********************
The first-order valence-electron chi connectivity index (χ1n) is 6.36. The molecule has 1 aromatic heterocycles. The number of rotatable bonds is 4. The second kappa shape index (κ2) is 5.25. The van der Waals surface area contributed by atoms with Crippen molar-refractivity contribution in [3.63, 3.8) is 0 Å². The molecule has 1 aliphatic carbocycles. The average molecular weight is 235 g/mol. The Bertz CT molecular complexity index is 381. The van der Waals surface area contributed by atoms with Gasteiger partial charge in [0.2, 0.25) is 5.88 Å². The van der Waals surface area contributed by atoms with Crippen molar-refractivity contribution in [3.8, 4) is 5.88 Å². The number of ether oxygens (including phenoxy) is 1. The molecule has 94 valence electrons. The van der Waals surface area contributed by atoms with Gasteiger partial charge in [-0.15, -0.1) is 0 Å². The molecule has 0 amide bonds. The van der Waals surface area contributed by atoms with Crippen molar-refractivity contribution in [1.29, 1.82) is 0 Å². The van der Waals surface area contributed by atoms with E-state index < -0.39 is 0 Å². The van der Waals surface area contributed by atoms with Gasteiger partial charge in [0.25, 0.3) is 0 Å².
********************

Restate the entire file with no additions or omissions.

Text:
The first-order valence-electron chi connectivity index (χ1n) is 6.36. The molecule has 1 aromatic heterocycles. The number of rotatable bonds is 4. The second kappa shape index (κ2) is 5.25. The van der Waals surface area contributed by atoms with Crippen molar-refractivity contribution in [3.63, 3.8) is 0 Å². The molecule has 1 aliphatic carbocycles. The average molecular weight is 235 g/mol. The Bertz CT molecular complexity index is 381. The van der Waals surface area contributed by atoms with Gasteiger partial charge in [0.2, 0.25) is 5.88 Å². The van der Waals surface area contributed by atoms with Crippen molar-refractivity contribution in [3.8, 4) is 5.88 Å². The number of ether oxygens (including phenoxy) is 1. The molecule has 94 valence electrons. The van der Waals surface area contributed by atoms with Gasteiger partial charge in [-0.15, -0.1) is 0 Å². The molecule has 0 amide bonds. The van der Waals surface area contributed by atoms with Crippen molar-refractivity contribution in [1.29, 1.82) is 0 Å². The van der Waals surface area contributed by atoms with E-state index < -0.39 is 0 Å². The van der Waals surface area contributed by atoms with Gasteiger partial charge in [0.25, 0.3) is 0 Å².